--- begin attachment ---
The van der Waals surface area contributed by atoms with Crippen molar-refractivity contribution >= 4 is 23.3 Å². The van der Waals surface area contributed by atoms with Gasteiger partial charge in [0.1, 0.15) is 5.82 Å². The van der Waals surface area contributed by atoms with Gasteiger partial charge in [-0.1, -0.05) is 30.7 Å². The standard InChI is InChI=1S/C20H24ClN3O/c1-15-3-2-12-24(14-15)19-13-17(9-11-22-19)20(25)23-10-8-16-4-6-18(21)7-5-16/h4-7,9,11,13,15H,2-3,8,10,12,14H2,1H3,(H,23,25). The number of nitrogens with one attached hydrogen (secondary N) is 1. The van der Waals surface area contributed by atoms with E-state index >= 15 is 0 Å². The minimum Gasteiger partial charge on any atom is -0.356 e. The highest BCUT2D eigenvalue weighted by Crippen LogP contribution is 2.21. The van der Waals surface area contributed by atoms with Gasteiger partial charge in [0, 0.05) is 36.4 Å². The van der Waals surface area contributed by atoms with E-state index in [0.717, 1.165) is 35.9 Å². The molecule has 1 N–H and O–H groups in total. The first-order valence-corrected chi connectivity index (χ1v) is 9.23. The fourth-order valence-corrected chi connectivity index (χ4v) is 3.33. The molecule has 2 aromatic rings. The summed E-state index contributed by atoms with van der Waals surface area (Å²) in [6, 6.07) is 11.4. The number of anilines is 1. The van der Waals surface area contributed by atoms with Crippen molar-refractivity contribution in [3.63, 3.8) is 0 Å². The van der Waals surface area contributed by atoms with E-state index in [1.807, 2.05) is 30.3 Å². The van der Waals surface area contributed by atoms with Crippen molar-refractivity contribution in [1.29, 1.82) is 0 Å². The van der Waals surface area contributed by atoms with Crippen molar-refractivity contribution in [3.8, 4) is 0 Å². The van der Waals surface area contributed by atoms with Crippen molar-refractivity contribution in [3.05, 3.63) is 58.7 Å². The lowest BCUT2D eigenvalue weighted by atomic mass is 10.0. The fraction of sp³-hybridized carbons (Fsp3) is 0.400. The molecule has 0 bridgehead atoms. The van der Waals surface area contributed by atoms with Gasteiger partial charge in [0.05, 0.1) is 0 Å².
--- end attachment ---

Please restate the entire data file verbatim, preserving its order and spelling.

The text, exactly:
The van der Waals surface area contributed by atoms with Crippen molar-refractivity contribution >= 4 is 23.3 Å². The van der Waals surface area contributed by atoms with Gasteiger partial charge in [0.1, 0.15) is 5.82 Å². The van der Waals surface area contributed by atoms with Gasteiger partial charge in [-0.1, -0.05) is 30.7 Å². The standard InChI is InChI=1S/C20H24ClN3O/c1-15-3-2-12-24(14-15)19-13-17(9-11-22-19)20(25)23-10-8-16-4-6-18(21)7-5-16/h4-7,9,11,13,15H,2-3,8,10,12,14H2,1H3,(H,23,25). The number of nitrogens with one attached hydrogen (secondary N) is 1. The van der Waals surface area contributed by atoms with E-state index >= 15 is 0 Å². The minimum Gasteiger partial charge on any atom is -0.356 e. The highest BCUT2D eigenvalue weighted by Crippen LogP contribution is 2.21. The van der Waals surface area contributed by atoms with Gasteiger partial charge in [0, 0.05) is 36.4 Å². The van der Waals surface area contributed by atoms with E-state index in [0.717, 1.165) is 35.9 Å². The molecule has 1 N–H and O–H groups in total. The first-order valence-corrected chi connectivity index (χ1v) is 9.23. The fourth-order valence-corrected chi connectivity index (χ4v) is 3.33. The molecule has 2 aromatic rings. The summed E-state index contributed by atoms with van der Waals surface area (Å²) in [6, 6.07) is 11.4. The number of anilines is 1. The van der Waals surface area contributed by atoms with Crippen molar-refractivity contribution in [3.63, 3.8) is 0 Å². The van der Waals surface area contributed by atoms with E-state index in [1.807, 2.05) is 30.3 Å². The van der Waals surface area contributed by atoms with Crippen molar-refractivity contribution in [1.29, 1.82) is 0 Å². The van der Waals surface area contributed by atoms with Crippen molar-refractivity contribution in [3.8, 4) is 0 Å². The van der Waals surface area contributed by atoms with Crippen molar-refractivity contribution in [3.05, 3.63) is 58.7 Å². The lowest BCUT2D eigenvalue weighted by atomic mass is 10.0. The fraction of sp³-hybridized carbons (Fsp3) is 0.400. The molecule has 0 bridgehead atoms. The van der Waals surface area contributed by atoms with Gasteiger partial charge in [0.05, 0.1) is 0 Å².